WASHINGTON — An African-American high school teacher in an urban Washington D.C. neighborhood school blogs about his students in order to capture the experience and challenges he faces to enhance the educational experience and lives of his students.
The middle-aged teacher, who goes by “TeacherManDC,” was challenged by one of his readers to answer “what makes a good urban teacher?”
TeacherManDC, who has seen a significant amount of staff turnover in the six years he has been employed at the school, knows all too well how challenging it is for urban schools to retain teachers, and how much harder it is to keep teachers who are there for the right reasons.
“You are not a missionary, but a teacher. Your job is to prepare them for the world they will enter, not excuse them because of the one they might have left,” TeacherManDC tells his readers.
He adds, “from what my more seasoned colleagues tell me, urban education is almost always a building in flux, especially now. Adults come and go, and professional relationships are difficult to maintain. Tiny pockets of mutual interest do develop based on subject, or age, or classroom proximity, but I do believe a vibrant, cohesive, school-wide culture is often elusive in an urban school. The uncertainty surrounding testing results, teacher tenure, and administrative longevity only contribute to a sense of apprehension.”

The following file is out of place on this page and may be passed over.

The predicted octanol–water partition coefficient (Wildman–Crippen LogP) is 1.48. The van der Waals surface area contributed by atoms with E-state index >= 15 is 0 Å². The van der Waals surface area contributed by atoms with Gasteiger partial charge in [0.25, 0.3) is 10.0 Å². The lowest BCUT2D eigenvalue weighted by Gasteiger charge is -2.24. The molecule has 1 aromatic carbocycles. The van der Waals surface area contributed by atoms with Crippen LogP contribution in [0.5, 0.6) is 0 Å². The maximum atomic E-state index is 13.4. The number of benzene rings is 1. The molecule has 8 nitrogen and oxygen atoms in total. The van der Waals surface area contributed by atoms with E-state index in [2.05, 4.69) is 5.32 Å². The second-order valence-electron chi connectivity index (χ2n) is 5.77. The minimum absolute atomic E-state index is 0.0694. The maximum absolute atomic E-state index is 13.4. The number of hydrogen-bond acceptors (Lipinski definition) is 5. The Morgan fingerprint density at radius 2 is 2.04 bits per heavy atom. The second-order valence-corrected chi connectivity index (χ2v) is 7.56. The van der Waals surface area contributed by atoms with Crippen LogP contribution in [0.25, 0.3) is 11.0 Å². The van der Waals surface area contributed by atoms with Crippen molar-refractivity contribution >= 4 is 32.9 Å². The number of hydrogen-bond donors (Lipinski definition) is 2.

Ultimately, TeacherManDC feels that as a teacher, your student’s education should be as important to you, as it is to them.
“Your job is to make your moments count. If a place really is the people you meet, your job is to be that good place they turn to for solace, growth, and understanding. Teach them like your future depends on it–because it does.”
Read TeacherManDC’s Website
The Ivy League